Ease of use – despite the scary map, the Metro is very user-friendly in terms of figuring out how to get where you are going. The first lines were built in the 60s when illiteracy levels were much higher than they are today – in order to make the system accessible, the different lines are colour-coded, and individual stations have distinctive symbols. Signs in the stations leading to the different lines use the same colour-coding. Trains are signed with the name of the last station on the line in the direction that the train is going. Once you know what station you want to go to, you just follow the signs in that colour, and then take the train going in the direction you want to go. It doesn’t sound like it should be that easy, but it really is. Tickets can be purchased at the station in whatever number you want – simply tell the agent how many you want and slide the money under the bar. When you walk to the turnstile, you simply insert the ticket into the reader and walk through. Easy peasy! If your Español is up to snuff, you can visit the official website here. And, if you don’t want to draw attention to yourself with a fold-out paper map, you might want to draw attention to yourself using this nifty Metro app on your smartphone!
Coverage – DF is a massive city, and the Metro can get you reasonably close to much of it. It is not as comprehensive as, say, the London Tube with stations on practically every corner in the city core, and some areas are definitely under-serviced. That said, considering that the area of DF itself (excluding its metropolitan areas) is almost 1500 sq km, the coverage is pretty remarkable. The Metro is supplemented by other mass transit systems, including a bus and surface trains.
Time – Traffic in DF is beyond ‘jammed’ at rush hour, and rush hour lasts most of the day. There have been some significant improvements in the past few years as a result of government programs to encourage bicycle use and mass transit, but it is still ‘Carmaggedon’ almost always. In the example I shared above, the A-B taxi ride at rush hour took about 90 minutes, much of which was spent at a standstill. The Metro ride the next day was 20 minutes. ‘Nuff said.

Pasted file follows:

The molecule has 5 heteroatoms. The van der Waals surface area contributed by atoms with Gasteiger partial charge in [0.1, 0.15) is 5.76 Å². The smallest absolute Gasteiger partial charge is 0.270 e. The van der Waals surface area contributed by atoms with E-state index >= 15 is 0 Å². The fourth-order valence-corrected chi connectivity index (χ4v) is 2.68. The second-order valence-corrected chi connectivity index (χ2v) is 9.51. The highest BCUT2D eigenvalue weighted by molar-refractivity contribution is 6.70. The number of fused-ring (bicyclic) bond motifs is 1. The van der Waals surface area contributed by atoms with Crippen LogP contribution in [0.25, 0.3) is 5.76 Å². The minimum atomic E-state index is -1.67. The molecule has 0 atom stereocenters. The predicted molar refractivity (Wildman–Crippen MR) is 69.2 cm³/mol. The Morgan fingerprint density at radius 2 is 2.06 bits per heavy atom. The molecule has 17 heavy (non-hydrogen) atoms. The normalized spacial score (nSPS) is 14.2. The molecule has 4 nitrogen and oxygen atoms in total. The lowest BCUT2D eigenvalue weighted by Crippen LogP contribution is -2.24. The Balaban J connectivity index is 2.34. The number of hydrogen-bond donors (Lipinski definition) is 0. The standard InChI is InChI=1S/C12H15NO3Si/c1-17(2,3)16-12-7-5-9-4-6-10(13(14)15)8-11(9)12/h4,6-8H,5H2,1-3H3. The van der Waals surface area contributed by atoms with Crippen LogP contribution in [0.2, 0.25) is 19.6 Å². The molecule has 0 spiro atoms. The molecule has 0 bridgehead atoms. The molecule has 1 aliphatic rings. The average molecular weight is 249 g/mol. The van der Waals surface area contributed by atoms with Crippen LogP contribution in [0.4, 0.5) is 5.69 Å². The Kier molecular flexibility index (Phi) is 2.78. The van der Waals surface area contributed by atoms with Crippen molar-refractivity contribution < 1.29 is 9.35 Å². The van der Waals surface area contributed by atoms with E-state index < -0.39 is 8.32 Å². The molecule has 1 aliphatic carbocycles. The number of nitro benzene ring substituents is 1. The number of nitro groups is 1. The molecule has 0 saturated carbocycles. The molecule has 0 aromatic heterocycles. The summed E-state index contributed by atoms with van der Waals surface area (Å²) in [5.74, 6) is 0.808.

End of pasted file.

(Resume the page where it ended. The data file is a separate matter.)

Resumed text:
Environmentally friendly(er) – mass transit just makes sense in a city that has been choked by exhaust fumes for too long, and the declining air pollution in DF since the government started to support alternative transportation methods speaks for itself (excluding recent emergencies, sadly).
Experience – the Metro could be considered a tourist destination in and of itself, if you are interested in exploring the city under the city. There is no better way to get to know a place than by jumping in and finding your bearings. My exploration of DF by Metro is only beginning, but I will take inspiration from Andrew W. Davies’ Mexico City Metro Project, in which he wonderfully documents his visit to each station on the system, and the surrounding neighbourhoods. I highly recommend you check it out here. Maria Altobelli offers another great and thoughtful tour-de-force type article on the Metro experience here.
So there’s that. But you know the bad is coming…
Any images that are not my own are used with permission according to the terms of their Creative Commons License – click on the image to go to the source.
El Zocalo Metro, by Chris DeNunio,
Mexico City Metro Map, by Battroid Mysid
Streetfood in subway, Mexico City, by Michal Sänger
Shhh dejen dormir, by -alice-